The mass proliferation of Internet and communication technologies has made it possible for adolescents to remain in constant contact with one another. When the school day ends, tools such as texting, instant messaging, email and cell phones provide a broad technological playground in which teens can interact and hopefully grow.
Communication and Internet technology use among teens not only fosters social interaction but also promotes technological skill development – critical for the teen as he or she matures into adulthood. While the expansion of technology has created new opportunities for interaction among adolescents and their peers, it has also created a new foundation for bullying: cyberbullying.
Cyberbullying results when bullying tactics such as name calling, harassment andspreading rumors transpire via internet and communication technologies. This type of bullying takes place in “real time,” and can make it diffi cult for the individual to escape. In the past, bullying that occurred in schools typically ended when the student went home for the evening or weekend.
Cyberbullying,on the other hand, continues beyond the borders of the school, creating a situation in which the teen may feel as if he or she cannot escape being bullied.
Cyberbullying has implications for the physical health and well being of the victim. While increased anxiety and stress are common in victims of bullying, cyberbullying may continually perpetuate these symptoms for the victim as the process reaches into the home outside of normal school hours. For this reason, cyberbullying may have more of a detrimental impact on the victim because of its duration.
For parents and caregivers, the simplest option for protecting their children may be to restrict use of Internet and communication devices. Even though this approach may limit the victim’s exposure to bullying, the reality is that these tactics will not protect the victim from the scope, reach or extent of cyberbullies.
Additionally, psychological research has consistently demonstrated that most adolescents prefer to deal with cyberbullying on their own. As a result, many will not confi de in their parents regarding the problem.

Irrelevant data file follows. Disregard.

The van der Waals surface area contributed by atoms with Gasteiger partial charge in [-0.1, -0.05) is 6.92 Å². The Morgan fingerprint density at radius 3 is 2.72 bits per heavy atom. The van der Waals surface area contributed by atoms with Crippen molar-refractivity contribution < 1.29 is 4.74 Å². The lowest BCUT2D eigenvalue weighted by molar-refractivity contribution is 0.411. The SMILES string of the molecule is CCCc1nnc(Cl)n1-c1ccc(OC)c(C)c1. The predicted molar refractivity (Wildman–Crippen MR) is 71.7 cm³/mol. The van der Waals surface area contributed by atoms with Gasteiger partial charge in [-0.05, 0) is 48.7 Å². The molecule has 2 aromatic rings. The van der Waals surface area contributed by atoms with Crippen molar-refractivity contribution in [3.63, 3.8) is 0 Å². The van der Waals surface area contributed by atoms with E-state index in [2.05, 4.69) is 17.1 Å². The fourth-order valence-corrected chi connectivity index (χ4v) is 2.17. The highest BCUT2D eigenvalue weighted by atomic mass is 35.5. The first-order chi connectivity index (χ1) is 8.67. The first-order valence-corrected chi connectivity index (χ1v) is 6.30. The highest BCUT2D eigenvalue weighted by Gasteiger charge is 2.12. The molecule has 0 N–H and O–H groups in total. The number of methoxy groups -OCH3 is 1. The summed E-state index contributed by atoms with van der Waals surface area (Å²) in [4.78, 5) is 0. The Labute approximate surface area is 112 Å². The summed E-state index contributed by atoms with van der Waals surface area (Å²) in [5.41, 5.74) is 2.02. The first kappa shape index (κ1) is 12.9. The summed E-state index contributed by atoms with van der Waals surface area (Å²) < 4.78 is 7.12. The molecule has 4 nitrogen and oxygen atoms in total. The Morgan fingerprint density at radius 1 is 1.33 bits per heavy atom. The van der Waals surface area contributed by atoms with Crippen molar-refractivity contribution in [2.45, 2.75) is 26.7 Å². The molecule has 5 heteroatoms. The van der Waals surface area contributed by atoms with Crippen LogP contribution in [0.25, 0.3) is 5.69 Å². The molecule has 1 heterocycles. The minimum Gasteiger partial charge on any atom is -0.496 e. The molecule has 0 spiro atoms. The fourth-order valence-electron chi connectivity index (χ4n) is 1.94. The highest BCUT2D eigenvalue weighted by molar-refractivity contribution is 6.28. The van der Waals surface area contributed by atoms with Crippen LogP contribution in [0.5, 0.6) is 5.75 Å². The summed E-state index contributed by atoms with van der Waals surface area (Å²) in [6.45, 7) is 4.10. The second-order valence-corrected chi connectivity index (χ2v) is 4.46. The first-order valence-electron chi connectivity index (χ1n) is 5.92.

Given the fact that many parents may not know their children are being cyberbullied, the challenge is to create an environment in which cyberbullying may be detected before it becomes detrimental to the health and well being of their child. What this suggests is that parents may not be able to be able prevent cyberbullying altogether and further they may not even be able to encourage their children to talk to them about the problem when it occurs.
However, parents can carefully monitor certain aspects of their child’s computer and phone use to identify incidents of cyberbullying. In addition, parents can work to create strong relationships with their children so that communication about important issues is possible.
One pertinent approach to identifying cyberbullying is for parents to locate computers in a common area of the home,such as the living room. Locating a family computer in a common area will enable parents to review the computer’s history to determine if problems have occurred. In addition, this tactic will also limit the child’s privacy, making it possible to detect problems.
Additionally, parents should consider setting up email and chat accounts with their children. While some teens may be unwilling at first, parents should remind their children that they wouldn’t use the information to invade their privacy. The information should be used if problems arise or when cyberbullying is suspected. Even though both of these approaches will help parents detect cyberbullying, communication with children and teens is a foundational component of prevention.
Specifically, parents should talk to their teens about whose names are on their chat, text and email lists. Parents should not only be able to identify names but also should ask their teen how they know a particular person. During conversations with teens, parents should also ask if their teen is aware of cyberbullying, if they have experienced it or if they know someone that has been a victim. Although communication with adolescents can be difficult, parents can be a vital source of information and support.
Let teens know that cyberbullying is wrong, and reassure them that it is not their fault. Preventing cyberbullying is a sizable challenge for parents, one that requires a proactive approach. Adolescents often do not recognize the threats they face and may be unwilling to allow their parents to help.
By following some simple steps, parents can keep their kids safe while building positive and healthy relationships.
Dr. Clatch practices at Courage to Connect Therapeutic Center, 2400 Ravine Way, Suite 600, Glenview.
For more info, call 847-347-5757 or visit couragetoconnecttherapy.com.
Dr. Michael Clatch